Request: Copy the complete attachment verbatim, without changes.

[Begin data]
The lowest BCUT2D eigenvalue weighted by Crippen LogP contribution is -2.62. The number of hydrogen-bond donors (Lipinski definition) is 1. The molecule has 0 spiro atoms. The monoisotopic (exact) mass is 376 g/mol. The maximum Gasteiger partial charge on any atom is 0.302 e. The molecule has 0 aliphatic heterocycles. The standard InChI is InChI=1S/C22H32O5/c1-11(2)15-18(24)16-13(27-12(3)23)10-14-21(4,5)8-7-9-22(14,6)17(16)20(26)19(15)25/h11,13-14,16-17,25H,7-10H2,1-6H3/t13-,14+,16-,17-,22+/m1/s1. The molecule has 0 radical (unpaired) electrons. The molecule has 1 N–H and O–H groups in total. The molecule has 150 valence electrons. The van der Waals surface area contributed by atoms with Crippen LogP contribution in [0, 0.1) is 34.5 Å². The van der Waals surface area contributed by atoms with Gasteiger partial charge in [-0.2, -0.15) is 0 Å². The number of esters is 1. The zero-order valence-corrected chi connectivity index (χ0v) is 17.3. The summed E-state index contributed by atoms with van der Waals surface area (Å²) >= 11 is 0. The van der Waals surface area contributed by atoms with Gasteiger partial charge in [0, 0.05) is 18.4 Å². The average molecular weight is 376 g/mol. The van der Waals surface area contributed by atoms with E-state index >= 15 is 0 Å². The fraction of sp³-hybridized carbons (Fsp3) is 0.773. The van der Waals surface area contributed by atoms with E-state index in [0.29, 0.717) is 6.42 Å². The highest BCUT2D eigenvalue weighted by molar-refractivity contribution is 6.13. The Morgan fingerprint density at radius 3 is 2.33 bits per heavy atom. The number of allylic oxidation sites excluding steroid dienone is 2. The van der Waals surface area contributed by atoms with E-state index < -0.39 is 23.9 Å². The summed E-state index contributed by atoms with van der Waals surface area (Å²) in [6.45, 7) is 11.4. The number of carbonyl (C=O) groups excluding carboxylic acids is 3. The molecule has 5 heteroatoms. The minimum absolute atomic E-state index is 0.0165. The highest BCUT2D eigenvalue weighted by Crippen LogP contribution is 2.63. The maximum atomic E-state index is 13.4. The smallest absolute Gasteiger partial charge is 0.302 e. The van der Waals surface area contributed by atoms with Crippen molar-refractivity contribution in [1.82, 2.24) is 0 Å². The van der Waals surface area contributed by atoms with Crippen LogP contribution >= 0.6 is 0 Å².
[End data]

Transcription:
The lowest BCUT2D eigenvalue weighted by Crippen LogP contribution is -2.62. The number of hydrogen-bond donors (Lipinski definition) is 1. The molecule has 0 spiro atoms. The monoisotopic (exact) mass is 376 g/mol. The maximum Gasteiger partial charge on any atom is 0.302 e. The molecule has 0 aliphatic heterocycles. The standard InChI is InChI=1S/C22H32O5/c1-11(2)15-18(24)16-13(27-12(3)23)10-14-21(4,5)8-7-9-22(14,6)17(16)20(26)19(15)25/h11,13-14,16-17,25H,7-10H2,1-6H3/t13-,14+,16-,17-,22+/m1/s1. The molecule has 0 radical (unpaired) electrons. The molecule has 1 N–H and O–H groups in total. The molecule has 150 valence electrons. The van der Waals surface area contributed by atoms with Crippen LogP contribution in [0, 0.1) is 34.5 Å². The van der Waals surface area contributed by atoms with Gasteiger partial charge in [-0.2, -0.15) is 0 Å². The number of esters is 1. The zero-order valence-corrected chi connectivity index (χ0v) is 17.3. The summed E-state index contributed by atoms with van der Waals surface area (Å²) >= 11 is 0. The van der Waals surface area contributed by atoms with Gasteiger partial charge in [0, 0.05) is 18.4 Å². The average molecular weight is 376 g/mol. The van der Waals surface area contributed by atoms with E-state index >= 15 is 0 Å². The fraction of sp³-hybridized carbons (Fsp3) is 0.773. The van der Waals surface area contributed by atoms with E-state index in [0.29, 0.717) is 6.42 Å². The highest BCUT2D eigenvalue weighted by molar-refractivity contribution is 6.13. The Morgan fingerprint density at radius 3 is 2.33 bits per heavy atom. The number of allylic oxidation sites excluding steroid dienone is 2. The van der Waals surface area contributed by atoms with E-state index < -0.39 is 23.9 Å². The summed E-state index contributed by atoms with van der Waals surface area (Å²) in [6.45, 7) is 11.4. The number of carbonyl (C=O) groups excluding carboxylic acids is 3. The molecule has 5 heteroatoms. The minimum absolute atomic E-state index is 0.0165. The highest BCUT2D eigenvalue weighted by Crippen LogP contribution is 2.63. The maximum atomic E-state index is 13.4. The smallest absolute Gasteiger partial charge is 0.302 e. The van der Waals surface area contributed by atoms with Crippen molar-refractivity contribution in [1.82, 2.24) is 0 Å². The van der Waals surface area contributed by atoms with Crippen LogP contribution >= 0.6 is 0 Å².